A method to determine the content and composition of total fatty acids present in microalgae is described. Fatty acids are a major constituent of microalgal biomass. These fatty acids can be present in different acyl-lipid classes. Especially the fatty acids present in triacylglycerol (TAG) are of commercial interest, because they can be used for production of transportation fuels, bulk chemicals, nutraceuticals (ω-3 fatty acids), and food commodities. To develop commercial applications, reliable analytical methods for quantification of fatty acid content and composition are needed. Microalgae are single cells surrounded by a rigid cell wall. A fatty acid analysis method should provide sufficient cell disruption to liberate all acyl lipids and the extraction procedure used should be able to extract all acyl lipid classes. With the method presented here all fatty acids present in microalgae can be accurately and reproducibly identified and quantified using small amounts of sample (5 mg) independent of their chain length, degree of unsaturation, or the lipid class they are part of. This method does not provide information about the relative abundance of different lipid classes, but can be extended to separate lipid classes from each other. The method is based on a sequence of mechanical cell disruption, solvent based lipid extraction, transesterification of fatty acids to fatty acid methyl esters (FAMEs), and quantification and identification of FAMEs using gas chromatography (GC-FID). A TAG internal standard (tripentadecanoin) is added prior to the analytical procedure to correct for losses during extraction and incomplete transesterification.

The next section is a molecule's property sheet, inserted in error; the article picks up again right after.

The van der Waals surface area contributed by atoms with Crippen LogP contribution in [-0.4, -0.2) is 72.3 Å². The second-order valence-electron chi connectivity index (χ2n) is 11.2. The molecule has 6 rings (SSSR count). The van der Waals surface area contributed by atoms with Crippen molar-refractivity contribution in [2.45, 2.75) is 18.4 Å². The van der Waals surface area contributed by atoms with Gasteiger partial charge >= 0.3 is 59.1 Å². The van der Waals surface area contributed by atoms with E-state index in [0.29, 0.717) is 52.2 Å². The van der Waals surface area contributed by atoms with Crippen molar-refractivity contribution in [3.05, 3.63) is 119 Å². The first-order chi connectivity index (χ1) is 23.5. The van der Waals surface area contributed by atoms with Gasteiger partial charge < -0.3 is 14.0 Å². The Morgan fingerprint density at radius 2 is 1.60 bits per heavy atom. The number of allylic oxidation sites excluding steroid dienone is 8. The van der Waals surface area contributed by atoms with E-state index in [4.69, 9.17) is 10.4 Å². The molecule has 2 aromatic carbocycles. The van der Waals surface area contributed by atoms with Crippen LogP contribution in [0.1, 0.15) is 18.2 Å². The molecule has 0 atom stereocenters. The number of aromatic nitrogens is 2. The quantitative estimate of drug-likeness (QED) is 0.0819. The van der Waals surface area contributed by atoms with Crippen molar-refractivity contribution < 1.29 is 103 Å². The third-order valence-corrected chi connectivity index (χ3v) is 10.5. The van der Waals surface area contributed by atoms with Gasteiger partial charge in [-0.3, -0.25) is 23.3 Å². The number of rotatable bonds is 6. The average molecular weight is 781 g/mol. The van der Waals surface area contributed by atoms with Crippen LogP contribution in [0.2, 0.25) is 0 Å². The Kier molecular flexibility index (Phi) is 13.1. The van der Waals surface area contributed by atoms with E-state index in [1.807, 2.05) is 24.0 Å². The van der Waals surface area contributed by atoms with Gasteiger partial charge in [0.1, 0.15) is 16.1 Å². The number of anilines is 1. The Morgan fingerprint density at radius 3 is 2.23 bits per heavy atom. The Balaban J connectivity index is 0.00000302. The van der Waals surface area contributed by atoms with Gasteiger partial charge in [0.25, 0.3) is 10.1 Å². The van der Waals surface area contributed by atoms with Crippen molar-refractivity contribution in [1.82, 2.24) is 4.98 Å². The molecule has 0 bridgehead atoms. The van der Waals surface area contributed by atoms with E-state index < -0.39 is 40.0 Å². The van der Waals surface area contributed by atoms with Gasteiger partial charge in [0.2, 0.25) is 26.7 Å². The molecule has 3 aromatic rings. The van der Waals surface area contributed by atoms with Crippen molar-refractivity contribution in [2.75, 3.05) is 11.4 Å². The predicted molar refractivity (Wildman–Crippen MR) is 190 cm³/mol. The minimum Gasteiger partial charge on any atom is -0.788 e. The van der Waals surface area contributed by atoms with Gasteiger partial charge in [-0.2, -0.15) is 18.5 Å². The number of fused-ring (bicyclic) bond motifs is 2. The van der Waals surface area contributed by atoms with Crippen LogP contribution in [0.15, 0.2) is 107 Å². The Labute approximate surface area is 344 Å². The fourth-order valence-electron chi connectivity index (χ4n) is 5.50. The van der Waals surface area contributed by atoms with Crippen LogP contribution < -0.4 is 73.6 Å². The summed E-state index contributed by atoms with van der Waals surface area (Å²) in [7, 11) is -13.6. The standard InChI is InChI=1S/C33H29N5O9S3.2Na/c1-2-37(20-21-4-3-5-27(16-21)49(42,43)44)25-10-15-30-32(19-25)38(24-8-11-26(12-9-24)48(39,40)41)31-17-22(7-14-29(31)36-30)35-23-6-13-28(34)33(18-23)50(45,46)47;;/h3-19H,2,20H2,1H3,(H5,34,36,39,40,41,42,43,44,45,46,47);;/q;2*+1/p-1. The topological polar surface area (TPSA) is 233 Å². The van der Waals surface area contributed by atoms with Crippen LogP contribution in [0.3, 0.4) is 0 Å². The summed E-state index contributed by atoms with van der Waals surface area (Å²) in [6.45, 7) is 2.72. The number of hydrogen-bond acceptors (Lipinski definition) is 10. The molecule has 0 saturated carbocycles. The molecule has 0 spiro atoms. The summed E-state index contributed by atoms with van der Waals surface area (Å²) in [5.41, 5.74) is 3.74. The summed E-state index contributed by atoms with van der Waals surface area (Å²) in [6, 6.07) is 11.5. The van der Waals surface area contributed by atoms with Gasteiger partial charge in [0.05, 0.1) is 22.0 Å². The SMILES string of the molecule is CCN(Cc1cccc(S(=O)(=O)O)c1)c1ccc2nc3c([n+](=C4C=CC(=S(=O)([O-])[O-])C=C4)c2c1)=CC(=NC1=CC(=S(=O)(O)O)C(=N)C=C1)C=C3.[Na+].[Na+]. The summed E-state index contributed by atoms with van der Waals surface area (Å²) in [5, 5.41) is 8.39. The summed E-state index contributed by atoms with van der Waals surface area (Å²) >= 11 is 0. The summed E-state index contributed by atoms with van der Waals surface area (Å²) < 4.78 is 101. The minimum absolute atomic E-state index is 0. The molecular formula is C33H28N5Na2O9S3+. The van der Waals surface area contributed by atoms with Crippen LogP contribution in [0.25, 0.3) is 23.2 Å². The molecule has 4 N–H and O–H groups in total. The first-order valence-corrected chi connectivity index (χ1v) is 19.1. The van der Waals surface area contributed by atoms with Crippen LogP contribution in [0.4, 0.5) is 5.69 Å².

Environmental Sciences, Issue 80, chemical analysis techniques, Microalgae, fatty acid, triacylglycerol, lipid, gas chromatography, cell disruption
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Prostaglandin Extraction and Analysis in Caenorhabditis elegans
Authors: Jeevan K. Prasain, Hieu D. Hoang, Johnathan W. Edmonds, Michael A. Miller.
Institutions: University of Alabama at Birmingham, University of Alabama at Birmingham.